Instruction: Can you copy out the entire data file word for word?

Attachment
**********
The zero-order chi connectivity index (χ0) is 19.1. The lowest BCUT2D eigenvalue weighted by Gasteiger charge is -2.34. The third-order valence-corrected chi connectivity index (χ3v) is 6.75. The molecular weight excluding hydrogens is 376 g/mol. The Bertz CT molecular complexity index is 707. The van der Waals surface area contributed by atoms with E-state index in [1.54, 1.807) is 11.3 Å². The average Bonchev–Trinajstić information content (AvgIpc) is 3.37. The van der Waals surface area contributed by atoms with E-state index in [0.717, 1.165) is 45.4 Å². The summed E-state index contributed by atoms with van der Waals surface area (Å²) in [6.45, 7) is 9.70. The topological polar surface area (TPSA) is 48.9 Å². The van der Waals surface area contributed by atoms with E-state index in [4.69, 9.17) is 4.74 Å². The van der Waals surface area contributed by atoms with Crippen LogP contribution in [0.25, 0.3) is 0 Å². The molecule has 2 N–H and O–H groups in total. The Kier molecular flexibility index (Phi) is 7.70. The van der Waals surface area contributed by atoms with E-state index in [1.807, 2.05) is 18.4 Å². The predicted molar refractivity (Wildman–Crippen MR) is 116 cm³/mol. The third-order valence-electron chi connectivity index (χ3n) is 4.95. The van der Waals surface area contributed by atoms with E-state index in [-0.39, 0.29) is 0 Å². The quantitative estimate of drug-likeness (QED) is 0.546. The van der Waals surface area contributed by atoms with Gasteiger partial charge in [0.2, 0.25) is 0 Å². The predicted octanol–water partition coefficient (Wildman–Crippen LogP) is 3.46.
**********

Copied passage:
The zero-order chi connectivity index (χ0) is 19.1. The lowest BCUT2D eigenvalue weighted by Gasteiger charge is -2.34. The third-order valence-corrected chi connectivity index (χ3v) is 6.75. The molecular weight excluding hydrogens is 376 g/mol. The Bertz CT molecular complexity index is 707. The van der Waals surface area contributed by atoms with E-state index in [1.54, 1.807) is 11.3 Å². The average Bonchev–Trinajstić information content (AvgIpc) is 3.37. The van der Waals surface area contributed by atoms with E-state index in [0.717, 1.165) is 45.4 Å². The summed E-state index contributed by atoms with van der Waals surface area (Å²) in [6.45, 7) is 9.70. The topological polar surface area (TPSA) is 48.9 Å². The van der Waals surface area contributed by atoms with E-state index in [4.69, 9.17) is 4.74 Å². The van der Waals surface area contributed by atoms with Crippen LogP contribution in [0.25, 0.3) is 0 Å². The molecule has 2 N–H and O–H groups in total. The Kier molecular flexibility index (Phi) is 7.70. The van der Waals surface area contributed by atoms with E-state index in [1.807, 2.05) is 18.4 Å². The predicted molar refractivity (Wildman–Crippen MR) is 116 cm³/mol. The third-order valence-electron chi connectivity index (χ3n) is 4.95. The van der Waals surface area contributed by atoms with E-state index in [-0.39, 0.29) is 0 Å². The quantitative estimate of drug-likeness (QED) is 0.546. The van der Waals surface area contributed by atoms with Gasteiger partial charge in [0.2, 0.25) is 0 Å². The predicted octanol–water partition coefficient (Wildman–Crippen LogP) is 3.46.